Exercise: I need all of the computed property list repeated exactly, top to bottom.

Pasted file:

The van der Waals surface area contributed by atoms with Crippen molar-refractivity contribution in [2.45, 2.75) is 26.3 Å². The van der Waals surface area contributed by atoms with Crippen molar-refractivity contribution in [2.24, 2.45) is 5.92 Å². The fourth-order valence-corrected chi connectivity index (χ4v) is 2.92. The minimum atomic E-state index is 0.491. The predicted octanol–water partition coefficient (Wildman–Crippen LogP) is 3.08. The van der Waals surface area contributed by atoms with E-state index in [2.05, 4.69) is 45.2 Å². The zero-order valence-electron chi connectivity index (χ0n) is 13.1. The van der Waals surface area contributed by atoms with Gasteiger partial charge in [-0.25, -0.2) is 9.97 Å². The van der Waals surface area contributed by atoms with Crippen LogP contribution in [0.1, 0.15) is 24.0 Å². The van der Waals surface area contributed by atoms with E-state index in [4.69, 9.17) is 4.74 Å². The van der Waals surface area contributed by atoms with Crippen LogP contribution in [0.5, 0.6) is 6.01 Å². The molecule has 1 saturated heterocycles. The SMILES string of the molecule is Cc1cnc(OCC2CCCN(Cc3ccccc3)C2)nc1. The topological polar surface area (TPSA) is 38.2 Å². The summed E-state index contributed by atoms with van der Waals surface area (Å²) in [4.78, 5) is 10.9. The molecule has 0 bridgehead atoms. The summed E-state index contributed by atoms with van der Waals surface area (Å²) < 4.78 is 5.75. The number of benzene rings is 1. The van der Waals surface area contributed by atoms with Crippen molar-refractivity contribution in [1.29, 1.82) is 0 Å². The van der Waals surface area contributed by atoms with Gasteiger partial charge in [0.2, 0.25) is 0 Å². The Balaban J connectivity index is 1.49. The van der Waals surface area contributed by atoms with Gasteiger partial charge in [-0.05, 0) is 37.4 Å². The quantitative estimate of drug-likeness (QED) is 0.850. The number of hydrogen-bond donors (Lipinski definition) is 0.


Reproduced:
The van der Waals surface area contributed by atoms with Crippen molar-refractivity contribution in [2.45, 2.75) is 26.3 Å². The van der Waals surface area contributed by atoms with Crippen molar-refractivity contribution in [2.24, 2.45) is 5.92 Å². The fourth-order valence-corrected chi connectivity index (χ4v) is 2.92. The minimum atomic E-state index is 0.491. The predicted octanol–water partition coefficient (Wildman–Crippen LogP) is 3.08. The van der Waals surface area contributed by atoms with E-state index in [2.05, 4.69) is 45.2 Å². The zero-order valence-electron chi connectivity index (χ0n) is 13.1. The van der Waals surface area contributed by atoms with Gasteiger partial charge in [-0.25, -0.2) is 9.97 Å². The van der Waals surface area contributed by atoms with Crippen LogP contribution in [0.1, 0.15) is 24.0 Å². The van der Waals surface area contributed by atoms with E-state index in [4.69, 9.17) is 4.74 Å². The van der Waals surface area contributed by atoms with Crippen LogP contribution in [0.5, 0.6) is 6.01 Å². The molecule has 1 saturated heterocycles. The SMILES string of the molecule is Cc1cnc(OCC2CCCN(Cc3ccccc3)C2)nc1. The topological polar surface area (TPSA) is 38.2 Å². The summed E-state index contributed by atoms with van der Waals surface area (Å²) in [4.78, 5) is 10.9. The molecule has 0 bridgehead atoms. The summed E-state index contributed by atoms with van der Waals surface area (Å²) < 4.78 is 5.75. The number of benzene rings is 1. The van der Waals surface area contributed by atoms with Crippen molar-refractivity contribution in [1.29, 1.82) is 0 Å². The van der Waals surface area contributed by atoms with Gasteiger partial charge in [0.2, 0.25) is 0 Å². The Balaban J connectivity index is 1.49. The van der Waals surface area contributed by atoms with Gasteiger partial charge in [-0.05, 0) is 37.4 Å². The quantitative estimate of drug-likeness (QED) is 0.850. The number of hydrogen-bond donors (Lipinski definition) is 0.